Look into your diet: Foods to avoid when breastfeeding
Breastfeeding moms should avoid certain foods and drinks if they notice that they fart more or have tummy cramps after.
Some of the biggest culprits are ‘healthy foods’ like vegetables and beans.
For example, Brussel sprouts, garlic, cabbage and almost all types of beans.
WebMD has a pretty complete list of foods to avoid while breastfeeding. Foods to Eat or Avoid When Breastfeeding (webmd.com)
Oh yes, and throw the gas drinks away.
Take time to enjoy every bite. Appreciate the flavors in meals. Chew 20 times before swallowing.
Yeah right. It’s great if you can do that. But for now, start with not talking when you’re eating and chew with your mouth close.
Pelvic floor exercises
There is a reason why everyone in hospital is so obsessed with Kegel exercises.Kegel exercises: A how-to guide for women – Mayo Clinic
They are great not just for prevention of urinary incontinence and prolapse, but also for controlling how loudly you fart.
Retrain your pelvic muscles and you’ll be doing sneaky ones in no time.
Drink lots of water – being well hydrated is important for maintaining good milk supply too.
And have lots of fruits and non-gassy vegetables.
Consult your doctor
If you’ve done all these and you’re still gassy, or if you are worried its something more serious, make an appointment with your doctor.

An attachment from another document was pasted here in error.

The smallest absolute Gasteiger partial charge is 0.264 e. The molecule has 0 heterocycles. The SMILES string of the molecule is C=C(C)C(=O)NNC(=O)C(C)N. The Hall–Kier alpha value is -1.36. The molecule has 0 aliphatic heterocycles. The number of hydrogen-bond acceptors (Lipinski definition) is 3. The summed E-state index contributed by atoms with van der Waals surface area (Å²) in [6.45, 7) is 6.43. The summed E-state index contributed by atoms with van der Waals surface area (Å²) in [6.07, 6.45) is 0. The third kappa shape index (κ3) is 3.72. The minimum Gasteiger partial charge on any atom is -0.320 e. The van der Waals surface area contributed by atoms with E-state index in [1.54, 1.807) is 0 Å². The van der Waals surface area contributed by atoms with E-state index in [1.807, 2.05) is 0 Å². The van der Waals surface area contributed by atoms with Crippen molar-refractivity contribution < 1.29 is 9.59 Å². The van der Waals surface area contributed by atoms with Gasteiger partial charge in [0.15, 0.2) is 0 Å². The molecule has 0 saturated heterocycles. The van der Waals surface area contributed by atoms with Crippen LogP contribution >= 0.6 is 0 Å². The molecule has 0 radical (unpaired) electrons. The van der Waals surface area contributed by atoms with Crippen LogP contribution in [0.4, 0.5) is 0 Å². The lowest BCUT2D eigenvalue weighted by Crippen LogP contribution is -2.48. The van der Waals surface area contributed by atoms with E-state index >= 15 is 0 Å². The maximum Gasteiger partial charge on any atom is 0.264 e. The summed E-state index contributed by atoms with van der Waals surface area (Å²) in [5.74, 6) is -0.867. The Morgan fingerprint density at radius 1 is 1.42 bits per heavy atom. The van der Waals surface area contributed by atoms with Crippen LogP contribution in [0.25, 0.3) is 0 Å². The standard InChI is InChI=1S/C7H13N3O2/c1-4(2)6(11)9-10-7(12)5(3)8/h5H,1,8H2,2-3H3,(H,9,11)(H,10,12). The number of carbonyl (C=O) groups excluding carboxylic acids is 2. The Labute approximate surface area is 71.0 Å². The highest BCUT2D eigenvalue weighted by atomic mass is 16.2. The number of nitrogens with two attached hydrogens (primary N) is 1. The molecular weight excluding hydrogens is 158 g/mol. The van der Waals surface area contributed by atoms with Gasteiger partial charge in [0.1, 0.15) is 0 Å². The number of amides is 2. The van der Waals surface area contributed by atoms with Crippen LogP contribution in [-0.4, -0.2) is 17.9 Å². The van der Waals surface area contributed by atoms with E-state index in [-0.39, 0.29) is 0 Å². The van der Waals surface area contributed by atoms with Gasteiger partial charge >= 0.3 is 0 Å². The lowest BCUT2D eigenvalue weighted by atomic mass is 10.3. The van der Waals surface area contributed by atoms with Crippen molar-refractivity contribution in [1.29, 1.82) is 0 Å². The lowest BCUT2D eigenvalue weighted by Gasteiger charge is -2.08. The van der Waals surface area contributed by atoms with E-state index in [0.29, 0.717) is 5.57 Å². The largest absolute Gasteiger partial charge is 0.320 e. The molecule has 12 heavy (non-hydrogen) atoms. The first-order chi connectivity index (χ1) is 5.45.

If I’m gassy, does this mean my baby will be gassy too?
Breastmilk is made from what passes into your blood, not what is in your stomach or digestive track. For something to pass into your milk, it must first pass into your bloodstream. For example, the bubbles from gassy soft drinks and swallowed air cannot pass into your milk and affect your baby.
But if you eat gas-causing foods like beans or cabbage, it can go into your breastmilk and give your baby colic or gas.
To wrap up
There are many reasons for being gassy but they are mostly related to your diet and lifestyle rather than breastfeeding specifically.
All is not lost, with a few simple tweaks, you will probably start feeling less gassy soon.